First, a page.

April 12, 2013/Grand Rapids Business Journal
By Lou Glazer
We started our work at Michigan Future with the question: “Where do we want to go from here?” Our answer: a high-prosperity Michigan.
We believe the goal should be to create an economy with lots of good-paying jobs, a place with a broad middle class where there is a realistic chance for families to realize the American Dream. Many areas across the country have lower unemployment, but they also have low incomes. That isn’t success to us.
What made Michigan special for folks across the planet — many of whom flocked here — for most of the 20th century was we were one of the most prosperous places on the planet. We were the place that created the American mass middle class. Largely because of high-paid, unionized factory jobs, this was the place where, if you worked hard, you were most likely to realize the American Dream.
Obviously, that was less and less true in the last decades of the 20th century and collapsed in the first decade of the 21st century. As factory jobs were eliminated here by the hundreds of thousands and nationally by the millions, high-paid factory jobs — unionized or not — went extinct.
It is now clear: What made us prosperous in the past won’t in the future. Globalization and technology have changed the world fundamentally. We either adjust to those changes or Michigan will be one of the nation’s poorest states.
Michigan’s fundamental economic challenge is that it ranks 34th in the proportion of adults with a four-year degree. In 2000, at the end of the boom years, Michigan still ranked 18th in per-capita income. We were then, as now, 34th in bachelor’s degree attainment. In many ways, 2000 marked the end of an era when you could have high prosperity with low education attainment. No more! In 2011, Michigan ranked 36th in per-capita income.
As we start to re-grow our economy, basically there are two choices. One is to stay concentrated in the industries that made Michigan prosperous in the past, primarily factories but also tourism and agriculture. But that is no longer a path to a mass middle class. Michigan's traditional engines now are characterized by slow job growth and lower wages.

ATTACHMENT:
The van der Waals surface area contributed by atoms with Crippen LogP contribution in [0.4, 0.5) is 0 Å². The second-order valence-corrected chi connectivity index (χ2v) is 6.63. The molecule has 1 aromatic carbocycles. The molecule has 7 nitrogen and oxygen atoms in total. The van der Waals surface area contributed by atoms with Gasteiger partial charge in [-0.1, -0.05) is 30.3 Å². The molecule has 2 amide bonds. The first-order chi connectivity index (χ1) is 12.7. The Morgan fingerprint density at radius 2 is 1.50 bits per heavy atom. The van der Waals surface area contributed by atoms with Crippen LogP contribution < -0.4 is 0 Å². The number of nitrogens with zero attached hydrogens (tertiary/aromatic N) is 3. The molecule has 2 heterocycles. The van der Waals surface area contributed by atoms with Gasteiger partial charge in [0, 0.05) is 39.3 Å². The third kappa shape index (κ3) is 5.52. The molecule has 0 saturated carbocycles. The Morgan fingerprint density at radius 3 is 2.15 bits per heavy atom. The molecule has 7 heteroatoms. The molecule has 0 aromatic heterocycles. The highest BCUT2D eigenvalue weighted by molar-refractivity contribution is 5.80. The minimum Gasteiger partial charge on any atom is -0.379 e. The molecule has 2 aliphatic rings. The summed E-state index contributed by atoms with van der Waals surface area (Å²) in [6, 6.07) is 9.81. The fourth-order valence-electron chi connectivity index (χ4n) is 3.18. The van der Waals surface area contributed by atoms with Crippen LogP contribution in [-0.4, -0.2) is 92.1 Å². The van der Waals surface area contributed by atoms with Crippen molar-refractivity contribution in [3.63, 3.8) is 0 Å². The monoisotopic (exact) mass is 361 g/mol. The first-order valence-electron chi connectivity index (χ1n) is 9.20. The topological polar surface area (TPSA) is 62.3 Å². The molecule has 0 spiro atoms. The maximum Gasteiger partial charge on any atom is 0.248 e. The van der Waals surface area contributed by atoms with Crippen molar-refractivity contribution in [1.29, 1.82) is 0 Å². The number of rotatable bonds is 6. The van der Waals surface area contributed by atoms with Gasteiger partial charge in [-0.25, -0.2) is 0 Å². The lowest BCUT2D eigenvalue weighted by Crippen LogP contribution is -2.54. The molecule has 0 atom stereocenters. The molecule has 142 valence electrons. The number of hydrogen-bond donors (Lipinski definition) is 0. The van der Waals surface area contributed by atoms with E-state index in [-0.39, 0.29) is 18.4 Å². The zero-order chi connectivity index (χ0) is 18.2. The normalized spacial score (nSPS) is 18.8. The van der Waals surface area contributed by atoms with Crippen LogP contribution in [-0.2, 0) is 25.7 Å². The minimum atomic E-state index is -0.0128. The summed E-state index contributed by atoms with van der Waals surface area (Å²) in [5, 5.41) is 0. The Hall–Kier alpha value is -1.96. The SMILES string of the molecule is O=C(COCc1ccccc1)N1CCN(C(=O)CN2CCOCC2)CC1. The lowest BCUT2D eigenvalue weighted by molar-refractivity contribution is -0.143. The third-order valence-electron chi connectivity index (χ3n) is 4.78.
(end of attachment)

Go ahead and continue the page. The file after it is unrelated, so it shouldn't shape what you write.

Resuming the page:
This shrinking middle-class economy is what you get if you choose to be competitive with states like Indiana. It’s why we find it very disturbing that so many Michigan policymakers justified their actions the past two years as needed to compete with Indiana. Indiana is one of the poorest states in the country. Why would we want to be like it?
The other option involves positioning Michigan to once again be a place with a broad middle class. To do that necessitates transitioning Michigan away from a factory-based economy to one that is concentrated in the high education attainment sectors of the economy: health care, education, finance and insurance, professional and technical services and information. These are the sectors where job growth has been the fastest for at least two decades and where wages are now the highest. This would mean competing with high-prosperity states like Massachusetts and Minnesota.
What distinguishes Massachusetts and Minnesota from Indiana (and Mississippi)? The two defining characteristics of high-prosperity states is they are over-concentrated in the high education attainment sectors of the economy listed above and the proportion of adults with a four-year degree or more. Massachusetts and Minnesota are in the top 11 of each; Indiana is in the bottom 10 of each. This largely explains per-capita income in Minnesota being $10,000 above Indiana. It is $18,000 higher in Massachusetts.
Michigan can do far better than settling for being like Indiana. The state starts with enormous assets, most prominently one of the country’s best public higher-education systems anchored by one of planet’s preeminent universities in the University of Michigan. It also has a concentration of world-class engineering and design connected to the auto industry statewide, as well as the furniture industry in West Michigan.
Giving up on a Michigan with a broad middle class should be unacceptable. There is a path back to prosperity for Michigan, but our leaders must focus on growing the middle class, not shrinking it. That requires state policymakers who are committed to positioning Michigan to compete with high, not low, prosperity states.
Lou Glazer is president and co-founder of Ann Arbor-based Michigan Future Inc., a nonpartisan, nonprofit organization committed to being a source of new ideas on how Michigan can succeed as a world-class community in a knowledge-driven economy.